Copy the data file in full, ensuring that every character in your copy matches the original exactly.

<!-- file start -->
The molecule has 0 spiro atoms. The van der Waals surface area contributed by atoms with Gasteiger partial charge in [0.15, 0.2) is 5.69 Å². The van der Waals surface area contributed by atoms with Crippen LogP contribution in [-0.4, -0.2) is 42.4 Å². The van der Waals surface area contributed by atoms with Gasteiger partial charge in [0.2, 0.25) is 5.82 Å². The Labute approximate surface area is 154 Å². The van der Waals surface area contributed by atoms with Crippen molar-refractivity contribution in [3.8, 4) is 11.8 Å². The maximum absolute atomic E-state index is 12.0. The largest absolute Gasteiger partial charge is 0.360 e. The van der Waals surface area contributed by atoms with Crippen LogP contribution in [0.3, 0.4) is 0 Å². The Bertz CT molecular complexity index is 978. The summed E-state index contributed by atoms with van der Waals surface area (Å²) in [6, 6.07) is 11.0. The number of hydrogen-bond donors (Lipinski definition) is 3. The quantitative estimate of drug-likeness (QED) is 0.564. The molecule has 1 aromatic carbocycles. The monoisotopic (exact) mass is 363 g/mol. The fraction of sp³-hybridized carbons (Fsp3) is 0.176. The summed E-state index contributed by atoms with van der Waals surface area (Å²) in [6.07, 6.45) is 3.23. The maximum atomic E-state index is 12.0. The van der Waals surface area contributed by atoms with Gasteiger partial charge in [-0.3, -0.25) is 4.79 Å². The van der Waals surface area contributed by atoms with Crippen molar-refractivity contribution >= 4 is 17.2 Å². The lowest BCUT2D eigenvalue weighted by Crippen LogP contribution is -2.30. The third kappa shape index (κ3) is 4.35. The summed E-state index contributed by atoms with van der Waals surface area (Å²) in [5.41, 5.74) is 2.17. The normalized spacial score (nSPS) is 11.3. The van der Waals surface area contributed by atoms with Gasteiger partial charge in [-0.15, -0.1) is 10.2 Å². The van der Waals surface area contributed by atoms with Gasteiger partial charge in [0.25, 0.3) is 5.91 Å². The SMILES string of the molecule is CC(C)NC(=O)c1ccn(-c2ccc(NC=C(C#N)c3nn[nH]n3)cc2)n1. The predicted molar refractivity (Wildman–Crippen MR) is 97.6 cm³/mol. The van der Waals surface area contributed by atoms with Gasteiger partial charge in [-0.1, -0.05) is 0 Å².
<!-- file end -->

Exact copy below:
The molecule has 0 spiro atoms. The van der Waals surface area contributed by atoms with Gasteiger partial charge in [0.15, 0.2) is 5.69 Å². The van der Waals surface area contributed by atoms with Crippen LogP contribution in [-0.4, -0.2) is 42.4 Å². The van der Waals surface area contributed by atoms with Gasteiger partial charge in [0.2, 0.25) is 5.82 Å². The Labute approximate surface area is 154 Å². The van der Waals surface area contributed by atoms with Crippen molar-refractivity contribution in [3.8, 4) is 11.8 Å². The maximum absolute atomic E-state index is 12.0. The largest absolute Gasteiger partial charge is 0.360 e. The van der Waals surface area contributed by atoms with Crippen LogP contribution in [0.3, 0.4) is 0 Å². The Bertz CT molecular complexity index is 978. The summed E-state index contributed by atoms with van der Waals surface area (Å²) in [6, 6.07) is 11.0. The number of hydrogen-bond donors (Lipinski definition) is 3. The quantitative estimate of drug-likeness (QED) is 0.564. The molecule has 1 aromatic carbocycles. The monoisotopic (exact) mass is 363 g/mol. The fraction of sp³-hybridized carbons (Fsp3) is 0.176. The summed E-state index contributed by atoms with van der Waals surface area (Å²) in [6.07, 6.45) is 3.23. The maximum atomic E-state index is 12.0. The van der Waals surface area contributed by atoms with Gasteiger partial charge in [-0.3, -0.25) is 4.79 Å². The van der Waals surface area contributed by atoms with Crippen molar-refractivity contribution >= 4 is 17.2 Å². The lowest BCUT2D eigenvalue weighted by Crippen LogP contribution is -2.30. The third kappa shape index (κ3) is 4.35. The summed E-state index contributed by atoms with van der Waals surface area (Å²) in [5.41, 5.74) is 2.17. The normalized spacial score (nSPS) is 11.3. The van der Waals surface area contributed by atoms with Gasteiger partial charge in [-0.15, -0.1) is 10.2 Å². The van der Waals surface area contributed by atoms with Gasteiger partial charge in [0.25, 0.3) is 5.91 Å². The SMILES string of the molecule is CC(C)NC(=O)c1ccn(-c2ccc(NC=C(C#N)c3nn[nH]n3)cc2)n1. The predicted molar refractivity (Wildman–Crippen MR) is 97.6 cm³/mol. The van der Waals surface area contributed by atoms with Gasteiger partial charge in [-0.1, -0.05) is 0 Å².